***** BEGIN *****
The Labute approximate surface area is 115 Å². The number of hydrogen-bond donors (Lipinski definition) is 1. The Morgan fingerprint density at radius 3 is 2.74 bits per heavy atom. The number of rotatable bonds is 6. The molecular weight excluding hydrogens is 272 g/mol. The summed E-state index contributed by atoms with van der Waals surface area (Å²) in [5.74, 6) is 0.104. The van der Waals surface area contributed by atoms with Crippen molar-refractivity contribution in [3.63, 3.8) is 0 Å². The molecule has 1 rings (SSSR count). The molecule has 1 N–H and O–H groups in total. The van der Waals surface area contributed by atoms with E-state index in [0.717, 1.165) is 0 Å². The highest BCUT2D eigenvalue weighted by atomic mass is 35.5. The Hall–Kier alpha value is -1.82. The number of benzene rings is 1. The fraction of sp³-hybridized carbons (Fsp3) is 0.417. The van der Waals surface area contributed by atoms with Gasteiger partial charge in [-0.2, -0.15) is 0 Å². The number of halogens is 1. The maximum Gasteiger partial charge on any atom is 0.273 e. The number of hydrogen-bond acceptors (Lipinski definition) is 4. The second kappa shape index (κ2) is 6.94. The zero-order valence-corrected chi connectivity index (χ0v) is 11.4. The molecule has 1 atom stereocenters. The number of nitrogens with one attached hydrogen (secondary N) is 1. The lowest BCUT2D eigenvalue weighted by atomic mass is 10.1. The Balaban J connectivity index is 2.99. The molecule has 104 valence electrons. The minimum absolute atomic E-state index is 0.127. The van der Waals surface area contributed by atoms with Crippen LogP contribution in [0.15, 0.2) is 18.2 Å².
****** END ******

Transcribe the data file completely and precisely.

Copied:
The Labute approximate surface area is 115 Å². The number of hydrogen-bond donors (Lipinski definition) is 1. The Morgan fingerprint density at radius 3 is 2.74 bits per heavy atom. The number of rotatable bonds is 6. The molecular weight excluding hydrogens is 272 g/mol. The summed E-state index contributed by atoms with van der Waals surface area (Å²) in [5.74, 6) is 0.104. The van der Waals surface area contributed by atoms with Crippen molar-refractivity contribution in [3.63, 3.8) is 0 Å². The molecule has 1 rings (SSSR count). The molecule has 1 N–H and O–H groups in total. The van der Waals surface area contributed by atoms with E-state index in [0.717, 1.165) is 0 Å². The highest BCUT2D eigenvalue weighted by atomic mass is 35.5. The Hall–Kier alpha value is -1.82. The number of benzene rings is 1. The fraction of sp³-hybridized carbons (Fsp3) is 0.417. The van der Waals surface area contributed by atoms with Gasteiger partial charge in [-0.2, -0.15) is 0 Å². The number of halogens is 1. The maximum Gasteiger partial charge on any atom is 0.273 e. The number of hydrogen-bond acceptors (Lipinski definition) is 4. The second kappa shape index (κ2) is 6.94. The zero-order valence-corrected chi connectivity index (χ0v) is 11.4. The molecule has 1 atom stereocenters. The number of nitrogens with one attached hydrogen (secondary N) is 1. The lowest BCUT2D eigenvalue weighted by atomic mass is 10.1. The Balaban J connectivity index is 2.99. The molecule has 104 valence electrons. The minimum absolute atomic E-state index is 0.127. The van der Waals surface area contributed by atoms with Crippen LogP contribution in [0.15, 0.2) is 18.2 Å².